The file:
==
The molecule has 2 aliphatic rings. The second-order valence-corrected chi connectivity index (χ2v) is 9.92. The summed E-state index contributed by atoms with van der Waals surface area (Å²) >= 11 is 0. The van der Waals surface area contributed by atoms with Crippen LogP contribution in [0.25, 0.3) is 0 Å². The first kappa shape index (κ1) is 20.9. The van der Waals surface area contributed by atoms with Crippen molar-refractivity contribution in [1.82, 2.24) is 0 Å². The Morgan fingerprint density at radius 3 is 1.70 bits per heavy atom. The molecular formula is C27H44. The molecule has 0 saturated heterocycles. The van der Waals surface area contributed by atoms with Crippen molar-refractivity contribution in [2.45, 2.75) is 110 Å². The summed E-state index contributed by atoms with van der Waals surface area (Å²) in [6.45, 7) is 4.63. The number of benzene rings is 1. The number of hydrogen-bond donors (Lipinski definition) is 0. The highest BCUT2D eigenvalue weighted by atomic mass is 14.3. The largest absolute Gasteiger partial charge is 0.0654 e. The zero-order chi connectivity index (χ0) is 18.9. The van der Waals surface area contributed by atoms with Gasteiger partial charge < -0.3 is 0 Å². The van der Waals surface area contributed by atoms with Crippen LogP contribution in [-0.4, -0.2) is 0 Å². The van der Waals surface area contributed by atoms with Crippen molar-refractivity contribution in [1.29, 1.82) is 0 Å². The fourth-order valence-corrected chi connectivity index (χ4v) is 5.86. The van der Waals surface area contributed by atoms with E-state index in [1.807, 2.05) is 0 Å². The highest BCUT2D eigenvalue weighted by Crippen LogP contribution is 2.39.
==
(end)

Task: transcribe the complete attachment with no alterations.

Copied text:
The molecule has 2 aliphatic rings. The second-order valence-corrected chi connectivity index (χ2v) is 9.92. The summed E-state index contributed by atoms with van der Waals surface area (Å²) >= 11 is 0. The van der Waals surface area contributed by atoms with Crippen LogP contribution in [0.25, 0.3) is 0 Å². The first kappa shape index (κ1) is 20.9. The van der Waals surface area contributed by atoms with Crippen molar-refractivity contribution in [1.82, 2.24) is 0 Å². The Morgan fingerprint density at radius 3 is 1.70 bits per heavy atom. The molecular formula is C27H44. The molecule has 0 saturated heterocycles. The van der Waals surface area contributed by atoms with Crippen molar-refractivity contribution in [2.45, 2.75) is 110 Å². The summed E-state index contributed by atoms with van der Waals surface area (Å²) in [6.45, 7) is 4.63. The number of benzene rings is 1. The number of hydrogen-bond donors (Lipinski definition) is 0. The highest BCUT2D eigenvalue weighted by atomic mass is 14.3. The largest absolute Gasteiger partial charge is 0.0654 e. The zero-order chi connectivity index (χ0) is 18.9. The van der Waals surface area contributed by atoms with Gasteiger partial charge < -0.3 is 0 Å². The van der Waals surface area contributed by atoms with Crippen LogP contribution in [-0.4, -0.2) is 0 Å². The van der Waals surface area contributed by atoms with Crippen molar-refractivity contribution in [1.29, 1.82) is 0 Å². The fourth-order valence-corrected chi connectivity index (χ4v) is 5.86. The van der Waals surface area contributed by atoms with E-state index in [1.807, 2.05) is 0 Å². The highest BCUT2D eigenvalue weighted by Crippen LogP contribution is 2.39.